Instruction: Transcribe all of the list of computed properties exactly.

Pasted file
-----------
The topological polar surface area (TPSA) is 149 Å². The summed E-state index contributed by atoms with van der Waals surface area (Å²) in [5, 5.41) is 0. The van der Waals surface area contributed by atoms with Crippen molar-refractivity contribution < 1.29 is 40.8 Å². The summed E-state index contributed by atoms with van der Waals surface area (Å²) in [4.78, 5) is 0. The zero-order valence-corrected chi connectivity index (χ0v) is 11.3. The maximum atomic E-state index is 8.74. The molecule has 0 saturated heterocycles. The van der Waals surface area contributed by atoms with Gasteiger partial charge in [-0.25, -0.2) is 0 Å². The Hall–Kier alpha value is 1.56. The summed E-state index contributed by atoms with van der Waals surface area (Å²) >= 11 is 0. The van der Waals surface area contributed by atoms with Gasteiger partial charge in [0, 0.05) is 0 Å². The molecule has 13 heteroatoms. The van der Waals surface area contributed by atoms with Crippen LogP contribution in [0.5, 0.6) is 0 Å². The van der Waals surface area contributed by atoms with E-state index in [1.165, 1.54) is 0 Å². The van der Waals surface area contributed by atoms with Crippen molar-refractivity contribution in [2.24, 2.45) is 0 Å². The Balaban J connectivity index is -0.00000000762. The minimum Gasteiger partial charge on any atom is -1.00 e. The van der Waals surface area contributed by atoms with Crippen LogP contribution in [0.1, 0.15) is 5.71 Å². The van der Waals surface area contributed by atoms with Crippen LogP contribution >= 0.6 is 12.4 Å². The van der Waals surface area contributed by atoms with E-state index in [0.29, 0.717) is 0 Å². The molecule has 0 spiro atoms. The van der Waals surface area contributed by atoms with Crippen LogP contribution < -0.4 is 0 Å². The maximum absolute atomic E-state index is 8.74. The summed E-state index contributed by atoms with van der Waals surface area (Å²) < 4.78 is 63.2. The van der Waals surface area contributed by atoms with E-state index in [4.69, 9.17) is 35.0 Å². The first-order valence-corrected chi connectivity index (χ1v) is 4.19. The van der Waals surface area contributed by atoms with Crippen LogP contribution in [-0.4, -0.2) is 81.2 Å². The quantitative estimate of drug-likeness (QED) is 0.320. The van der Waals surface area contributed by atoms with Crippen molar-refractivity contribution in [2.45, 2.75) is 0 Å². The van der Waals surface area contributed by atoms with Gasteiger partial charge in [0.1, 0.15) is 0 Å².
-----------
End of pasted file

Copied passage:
The topological polar surface area (TPSA) is 149 Å². The summed E-state index contributed by atoms with van der Waals surface area (Å²) in [5, 5.41) is 0. The van der Waals surface area contributed by atoms with Crippen molar-refractivity contribution < 1.29 is 40.8 Å². The summed E-state index contributed by atoms with van der Waals surface area (Å²) in [4.78, 5) is 0. The zero-order valence-corrected chi connectivity index (χ0v) is 11.3. The maximum atomic E-state index is 8.74. The molecule has 0 saturated heterocycles. The van der Waals surface area contributed by atoms with Gasteiger partial charge in [-0.25, -0.2) is 0 Å². The Hall–Kier alpha value is 1.56. The summed E-state index contributed by atoms with van der Waals surface area (Å²) >= 11 is 0. The van der Waals surface area contributed by atoms with Gasteiger partial charge in [0, 0.05) is 0 Å². The molecule has 13 heteroatoms. The van der Waals surface area contributed by atoms with Crippen LogP contribution in [0.5, 0.6) is 0 Å². The van der Waals surface area contributed by atoms with E-state index in [1.165, 1.54) is 0 Å². The van der Waals surface area contributed by atoms with Crippen molar-refractivity contribution in [2.24, 2.45) is 0 Å². The Balaban J connectivity index is -0.00000000762. The minimum Gasteiger partial charge on any atom is -1.00 e. The van der Waals surface area contributed by atoms with Crippen LogP contribution in [0.1, 0.15) is 5.71 Å². The van der Waals surface area contributed by atoms with Crippen LogP contribution >= 0.6 is 12.4 Å². The van der Waals surface area contributed by atoms with E-state index in [0.29, 0.717) is 0 Å². The molecule has 0 spiro atoms. The van der Waals surface area contributed by atoms with Crippen LogP contribution < -0.4 is 0 Å². The maximum absolute atomic E-state index is 8.74. The summed E-state index contributed by atoms with van der Waals surface area (Å²) < 4.78 is 63.2. The van der Waals surface area contributed by atoms with E-state index in [4.69, 9.17) is 35.0 Å². The first-order valence-corrected chi connectivity index (χ1v) is 4.19. The van der Waals surface area contributed by atoms with Crippen LogP contribution in [-0.4, -0.2) is 81.2 Å². The quantitative estimate of drug-likeness (QED) is 0.320. The van der Waals surface area contributed by atoms with Crippen molar-refractivity contribution in [2.45, 2.75) is 0 Å². The van der Waals surface area contributed by atoms with Gasteiger partial charge in [0.1, 0.15) is 0 Å².